Warning

 

Close

Confirm Action

Are you sure you wish to do this?

Confirm Cancel
Member Login

Site Notices
Posted: 5/9/2004 10:19:02 AM EST
[Last Edit: 5/10/2004 8:12:10 AM EST by warlord]
www.desertdispatch.com/cgi-bin/newspro/viewnews.cgi?newsid1084109994,89544,

Sunday, May 9, 2004
Sen. Knight dies at 74

By GRETCHEN LOSI/Staff Writer

DUARTE -- State Sen. William J. "Pete" Knight, a decorated war veteran, test pilot and conservative icon, died at the City of Hope National Medical Center just weeks after he was diagnosed with acute myelogenous leukemia.

Knight was 74 years old.

A Republican from Palmdale, Knight has been absent from his seat since April 12 because of his illness. Two weeks ago his staff acknowledged that Knight was ill and would not give a date on his return to the Senate.

"Besides being a war hero, he was truly somebody who wanted to protect our freedoms and he did that very courageously," said Assemblywoman Sharon Runner, R-Lancaster.

Knight earned the nickname "The Fastest Man Alive" after flying an X-15 rocket plane at Mach 6.7 -- 4,520 mph -- on Oct. 3, 1967, a speed record for fixed-wing aircraft that still stands.

Like that flight, Knight's accomplishments seemed larger than life.

He spent 32 years as an Air Force officer. He was a test pilot and flew in combat, logging 253 missions in a F-100 Super Sabre over Vietnam in 1968. He flew experimental aircraft, which earned him astronaut wings.

"He was the type of person whose actions spoke louder than his words. I always considered it an honor to represent him because of that," said Hesperia Mayor Tad Honeycutt, who served as a field representative to Knight during his first term in the state Senate.

Knight, whose 17th Senatorial District included most of the Victor Valley, was first elected to state Senate in 1996, after serving as a city councilman and mayor of Palmdale.

He gained notoriety as the author of Proposition 22, which defined marriage in California as between one man and one woman. Californians passed the measure in 2000 by 61.4 percent.

"He had extraordinary integrity. Everybody knew he said what he meant and meant what he said. You could always count on his forthrightness, even if you didn't always agree with it," said Runner.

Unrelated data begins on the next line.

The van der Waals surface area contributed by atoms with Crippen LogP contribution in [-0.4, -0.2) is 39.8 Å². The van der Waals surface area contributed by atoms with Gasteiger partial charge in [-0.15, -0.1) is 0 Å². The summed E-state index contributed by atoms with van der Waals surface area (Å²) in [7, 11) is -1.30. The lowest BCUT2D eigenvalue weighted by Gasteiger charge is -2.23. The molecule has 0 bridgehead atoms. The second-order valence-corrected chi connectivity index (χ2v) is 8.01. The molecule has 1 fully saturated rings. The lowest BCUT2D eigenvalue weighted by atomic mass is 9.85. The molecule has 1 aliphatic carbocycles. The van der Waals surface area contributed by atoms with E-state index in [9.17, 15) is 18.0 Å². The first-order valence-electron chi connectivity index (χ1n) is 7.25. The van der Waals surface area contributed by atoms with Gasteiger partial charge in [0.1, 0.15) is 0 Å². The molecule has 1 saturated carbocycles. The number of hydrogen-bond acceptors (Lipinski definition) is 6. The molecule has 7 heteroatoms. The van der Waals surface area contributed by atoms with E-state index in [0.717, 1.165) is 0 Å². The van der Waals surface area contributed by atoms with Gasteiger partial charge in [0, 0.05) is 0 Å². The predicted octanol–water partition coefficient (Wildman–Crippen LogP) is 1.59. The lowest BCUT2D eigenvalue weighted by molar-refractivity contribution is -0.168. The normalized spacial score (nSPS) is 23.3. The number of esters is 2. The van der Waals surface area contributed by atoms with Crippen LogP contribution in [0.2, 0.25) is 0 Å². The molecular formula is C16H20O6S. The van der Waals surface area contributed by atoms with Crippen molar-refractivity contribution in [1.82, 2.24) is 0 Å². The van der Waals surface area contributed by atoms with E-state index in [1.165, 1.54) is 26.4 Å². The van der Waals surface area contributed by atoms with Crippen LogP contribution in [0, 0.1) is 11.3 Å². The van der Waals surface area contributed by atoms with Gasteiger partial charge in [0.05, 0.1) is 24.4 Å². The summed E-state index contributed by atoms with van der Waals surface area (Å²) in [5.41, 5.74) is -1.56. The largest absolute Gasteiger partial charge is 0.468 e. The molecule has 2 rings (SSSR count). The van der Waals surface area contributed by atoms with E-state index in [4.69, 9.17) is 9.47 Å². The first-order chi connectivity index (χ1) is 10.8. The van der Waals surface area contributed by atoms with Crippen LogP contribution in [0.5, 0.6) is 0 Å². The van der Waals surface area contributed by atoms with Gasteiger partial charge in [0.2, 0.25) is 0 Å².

When Runner first decided to run for the Assembly, she first sought the support of Knight. Runner said he was among the first to endorse her, and went so far as to ask others in the Senate to support her as well.

"He went above and beyond what he needed to do with his endorsement. He was like a father figure in the way he encouraged my commitment," Runner said.

On Thursday, Runner met with a member of Knight's staff during a prayer breakfast. She said he had visited with Knight at the hospital the previous evening and was "quite somber and very emotional knowing how serious (Knight's) his condition was and what was going on."

State legislative rules specify that Knight's office will remain vacant until the November election. Runner said Knight's bills will continue to move forward in committee and his staff will continue to assist his constituents.

Knight could not run for Senate again in November because of term limits.

Runners husband, former Assemblyman George Runner, said he will meet with Knight's staff next week to offer encouragement and support.

"He was the kind of man who was committed to his efforts and work. Many people call him a 'hero.' I see him as a true patriot," said George Runner, former assemblyman and candidate for the state Senate seat in District 17.

Governor Arnold Schwarzanegger on Saturday directed flags to fly at half-staff over the Capitol.

"Today we are saddened by the death of an extraordinary man," the governor said. "Senator Knight's memory will live on through his lifelong contributions to our nation's aerospace communities and our state's public affairs."

The Associated Press contributed to this report.

Gretchen Losi can be reached at gretchen_losi@link.freedom.com or 951-6233.
Top Top